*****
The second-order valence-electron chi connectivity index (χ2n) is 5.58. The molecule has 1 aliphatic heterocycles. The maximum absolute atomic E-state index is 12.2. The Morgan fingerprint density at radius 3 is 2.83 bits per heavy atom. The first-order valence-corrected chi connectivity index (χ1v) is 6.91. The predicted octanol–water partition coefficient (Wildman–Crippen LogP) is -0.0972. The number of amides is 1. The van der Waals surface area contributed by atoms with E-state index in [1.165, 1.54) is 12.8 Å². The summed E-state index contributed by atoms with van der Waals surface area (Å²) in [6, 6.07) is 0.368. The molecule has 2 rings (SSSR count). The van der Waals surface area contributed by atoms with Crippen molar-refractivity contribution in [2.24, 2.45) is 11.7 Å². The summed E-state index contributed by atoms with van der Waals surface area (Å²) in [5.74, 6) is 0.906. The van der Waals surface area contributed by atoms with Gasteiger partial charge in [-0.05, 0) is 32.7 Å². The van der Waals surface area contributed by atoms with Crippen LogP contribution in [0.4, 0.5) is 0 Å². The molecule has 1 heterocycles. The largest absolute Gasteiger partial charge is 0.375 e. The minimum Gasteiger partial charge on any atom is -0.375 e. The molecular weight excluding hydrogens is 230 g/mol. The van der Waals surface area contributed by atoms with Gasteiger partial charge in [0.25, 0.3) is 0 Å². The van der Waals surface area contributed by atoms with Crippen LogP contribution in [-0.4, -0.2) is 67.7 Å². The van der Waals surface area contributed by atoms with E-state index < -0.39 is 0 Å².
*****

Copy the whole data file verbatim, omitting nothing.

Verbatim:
The second-order valence-electron chi connectivity index (χ2n) is 5.58. The molecule has 1 aliphatic heterocycles. The maximum absolute atomic E-state index is 12.2. The Morgan fingerprint density at radius 3 is 2.83 bits per heavy atom. The first-order valence-corrected chi connectivity index (χ1v) is 6.91. The predicted octanol–water partition coefficient (Wildman–Crippen LogP) is -0.0972. The number of amides is 1. The van der Waals surface area contributed by atoms with E-state index in [1.165, 1.54) is 12.8 Å². The summed E-state index contributed by atoms with van der Waals surface area (Å²) in [6, 6.07) is 0.368. The molecule has 2 rings (SSSR count). The van der Waals surface area contributed by atoms with Crippen molar-refractivity contribution in [2.24, 2.45) is 11.7 Å². The summed E-state index contributed by atoms with van der Waals surface area (Å²) in [5.74, 6) is 0.906. The van der Waals surface area contributed by atoms with Gasteiger partial charge in [-0.05, 0) is 32.7 Å². The van der Waals surface area contributed by atoms with Crippen LogP contribution in [0.4, 0.5) is 0 Å². The molecule has 1 heterocycles. The largest absolute Gasteiger partial charge is 0.375 e. The minimum Gasteiger partial charge on any atom is -0.375 e. The molecular weight excluding hydrogens is 230 g/mol. The van der Waals surface area contributed by atoms with Gasteiger partial charge in [0.25, 0.3) is 0 Å². The van der Waals surface area contributed by atoms with Crippen LogP contribution in [-0.4, -0.2) is 67.7 Å². The van der Waals surface area contributed by atoms with E-state index < -0.39 is 0 Å².